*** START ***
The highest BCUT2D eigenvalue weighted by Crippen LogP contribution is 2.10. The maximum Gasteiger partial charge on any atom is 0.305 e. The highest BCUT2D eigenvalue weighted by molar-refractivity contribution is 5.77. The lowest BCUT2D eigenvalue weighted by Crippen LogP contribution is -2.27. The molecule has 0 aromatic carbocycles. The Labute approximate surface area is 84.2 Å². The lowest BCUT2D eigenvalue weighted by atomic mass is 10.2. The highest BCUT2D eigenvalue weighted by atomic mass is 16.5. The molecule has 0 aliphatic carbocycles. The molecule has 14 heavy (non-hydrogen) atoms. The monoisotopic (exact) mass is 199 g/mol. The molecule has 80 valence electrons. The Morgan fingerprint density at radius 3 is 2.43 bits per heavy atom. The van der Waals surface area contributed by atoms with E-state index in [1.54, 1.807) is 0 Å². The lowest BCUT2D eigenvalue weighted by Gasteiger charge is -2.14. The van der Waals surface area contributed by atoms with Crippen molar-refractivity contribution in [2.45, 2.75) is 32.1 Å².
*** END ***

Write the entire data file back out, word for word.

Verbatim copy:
The highest BCUT2D eigenvalue weighted by Crippen LogP contribution is 2.10. The maximum Gasteiger partial charge on any atom is 0.305 e. The highest BCUT2D eigenvalue weighted by molar-refractivity contribution is 5.77. The lowest BCUT2D eigenvalue weighted by Crippen LogP contribution is -2.27. The molecule has 0 aromatic carbocycles. The Labute approximate surface area is 84.2 Å². The lowest BCUT2D eigenvalue weighted by atomic mass is 10.2. The highest BCUT2D eigenvalue weighted by atomic mass is 16.5. The molecule has 0 aliphatic carbocycles. The molecule has 14 heavy (non-hydrogen) atoms. The monoisotopic (exact) mass is 199 g/mol. The molecule has 80 valence electrons. The Morgan fingerprint density at radius 3 is 2.43 bits per heavy atom. The van der Waals surface area contributed by atoms with E-state index in [1.54, 1.807) is 0 Å². The lowest BCUT2D eigenvalue weighted by Gasteiger charge is -2.14. The van der Waals surface area contributed by atoms with Crippen molar-refractivity contribution in [2.45, 2.75) is 32.1 Å².